These are the best rolls I have ever made or ate; First I tried a mix then got the Recipe off line, very fancy taste soft rolls. I made the roll up kind then the rose rolls and people just caved the taste and look of these tender rolls. Now I’m a Pastry Chef by trade so I bake a lot of breads, cakes, ect….So anyone wanting a Great soft fancy dinner roll try theses. Great Job Mel and thank you so much for sharing this recipe. Signed Chef Seth.

  24. Nancy says:

    I LOVE your tutorial on these rolls–it has changed my life. :) I saw on your Thanksgiving prep schedule post something about doing the rolls ahead but I have a more specific related question. I’m bringing rolls (4-5 dozen) to a family gathering on Christmas Eve. I’m trying to avoid the “spending all day in the kitchen” scenario. Would you recommend making the dough the day before and baking the day of or baking the day before and just try to rewarm the rolls before serving? If you make the dough the day before, do you shape them? I’ve just had such success with your recipe but I’ve always done the whole kit and caboodle in one stretch of time. I don’t want to jinx the success by trying to stretch it among a couple of days but spending all of Christmas Eve just baking rolls seems unrealistic. Any chance you would be willing to post a “how-to make rolls ahead of time” tutorial? :) Thanks for your website. Yours is one of two sites that I look at daily because it is just the best!

    • Mel says:

      Hi Nancy – so glad you love this recipe! I won’t have time to post a tutorial on making these rolls in the next little while but I’d love to offer my two cents. If it were me, I’d make the dough, let it rise, then shape the rolls and place them on the sheet pan and cover with greased plastic wrap. Pop the sheet pans in the refrigerator and take them out on Christmas Eve to rise and bake (it will probably take 2 hours for the rise/bake). Good luck!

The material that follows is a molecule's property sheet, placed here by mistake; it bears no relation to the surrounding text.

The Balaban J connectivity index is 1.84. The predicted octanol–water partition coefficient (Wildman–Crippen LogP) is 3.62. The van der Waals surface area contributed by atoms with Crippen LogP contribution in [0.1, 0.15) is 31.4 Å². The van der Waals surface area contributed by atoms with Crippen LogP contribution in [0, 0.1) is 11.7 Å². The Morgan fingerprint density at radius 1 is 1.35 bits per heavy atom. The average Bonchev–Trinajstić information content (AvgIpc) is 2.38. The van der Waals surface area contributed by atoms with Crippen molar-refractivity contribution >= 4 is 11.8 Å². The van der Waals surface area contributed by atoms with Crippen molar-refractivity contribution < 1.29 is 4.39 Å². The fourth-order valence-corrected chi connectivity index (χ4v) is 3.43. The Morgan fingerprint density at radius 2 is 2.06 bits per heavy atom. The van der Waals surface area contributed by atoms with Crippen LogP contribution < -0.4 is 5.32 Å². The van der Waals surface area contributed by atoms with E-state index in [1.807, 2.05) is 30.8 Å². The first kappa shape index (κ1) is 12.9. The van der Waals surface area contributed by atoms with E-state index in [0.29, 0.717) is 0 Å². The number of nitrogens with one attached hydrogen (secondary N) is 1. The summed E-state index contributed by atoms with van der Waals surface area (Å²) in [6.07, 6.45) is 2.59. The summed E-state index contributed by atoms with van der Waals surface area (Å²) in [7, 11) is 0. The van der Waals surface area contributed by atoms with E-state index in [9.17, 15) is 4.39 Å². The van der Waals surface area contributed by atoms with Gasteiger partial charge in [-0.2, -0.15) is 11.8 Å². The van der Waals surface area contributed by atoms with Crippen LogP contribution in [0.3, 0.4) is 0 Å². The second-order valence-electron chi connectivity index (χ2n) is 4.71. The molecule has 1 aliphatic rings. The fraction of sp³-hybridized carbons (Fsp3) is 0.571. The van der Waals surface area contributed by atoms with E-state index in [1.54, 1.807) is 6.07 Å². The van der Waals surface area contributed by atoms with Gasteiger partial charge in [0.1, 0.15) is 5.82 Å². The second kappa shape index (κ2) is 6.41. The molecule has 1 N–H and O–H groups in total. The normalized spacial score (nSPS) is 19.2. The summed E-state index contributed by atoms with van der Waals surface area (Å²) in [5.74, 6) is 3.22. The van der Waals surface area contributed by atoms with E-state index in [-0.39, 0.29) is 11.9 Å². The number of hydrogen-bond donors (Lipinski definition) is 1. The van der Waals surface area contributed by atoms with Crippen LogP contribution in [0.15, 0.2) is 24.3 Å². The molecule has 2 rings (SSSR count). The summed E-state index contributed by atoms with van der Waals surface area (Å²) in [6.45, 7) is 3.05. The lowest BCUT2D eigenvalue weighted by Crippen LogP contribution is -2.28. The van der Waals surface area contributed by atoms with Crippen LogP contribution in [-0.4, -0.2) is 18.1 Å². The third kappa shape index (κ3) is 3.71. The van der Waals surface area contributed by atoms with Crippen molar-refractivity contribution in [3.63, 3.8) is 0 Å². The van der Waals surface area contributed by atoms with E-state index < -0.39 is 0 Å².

25. Viktoriya says:

    How long do you let it rise?

  26. viktoriya says:

    Why didnt mine brown on the top at all? I did everything exactly like it said…

    • Mel says:

      Viktoriya – Sometimes it depends on where the oven rack is placed in your oven; in my particular oven I notice that my rolls brown best in the top third so that might be worth a try.

  27. Deb says:

    Loved these! Made them with 2 cups white whole wheat and the rest all-purpose flour. Great flavor and texture. Thanks Mel!

  28. Kim says:

    My family absolutely Adores these rolls will a capital A! I just have a little tip. I am the designated roll bringer for family functions and was having a hard time with making two batches because of timing, etc. I decided to try and make them half sized (since they really are ginormous anyway) and I’ve never gone back. I just roll them out like I would for full-sized rolls. I still cut the dough in half horizontally but then I double cut them the other way. So instead of having 5 wide rectangles across, I end up with 10 really narrow ones (for a total of 20 per rolling, 40 per batch). They are still a great size and we love it that way! I love that the kids can easily eat them and it’s prefect for taking “just one last roll” without overdoing it.

  29. […] I found out about them only recently through Pinterest.  I was led  to a recipe on one of my favorite blogs where Mel’s photos almost had me breaking a finger when trying to grab one through my […]

  30. Suzanne says:

    Can you substitute milk for the dry milk? I never have that on hand.

    • Mel says:

      Suzanne – Yes. Other commenters have omitted the water and dry milk powder and just used warm milk (in place of the water) with success.

  31. Jama says:

    Well written recipe. First timer baking Lion House Dinner Rolls and they turn out very well!

    Thanks

  32. Gail says:

    These were, hands down, the best dinner rolls I have ever made. Just perfect!
    Thanks, Mel.

  33. danielle johnson says:

    I’m thinking these would make fantastic cinnamon rolls…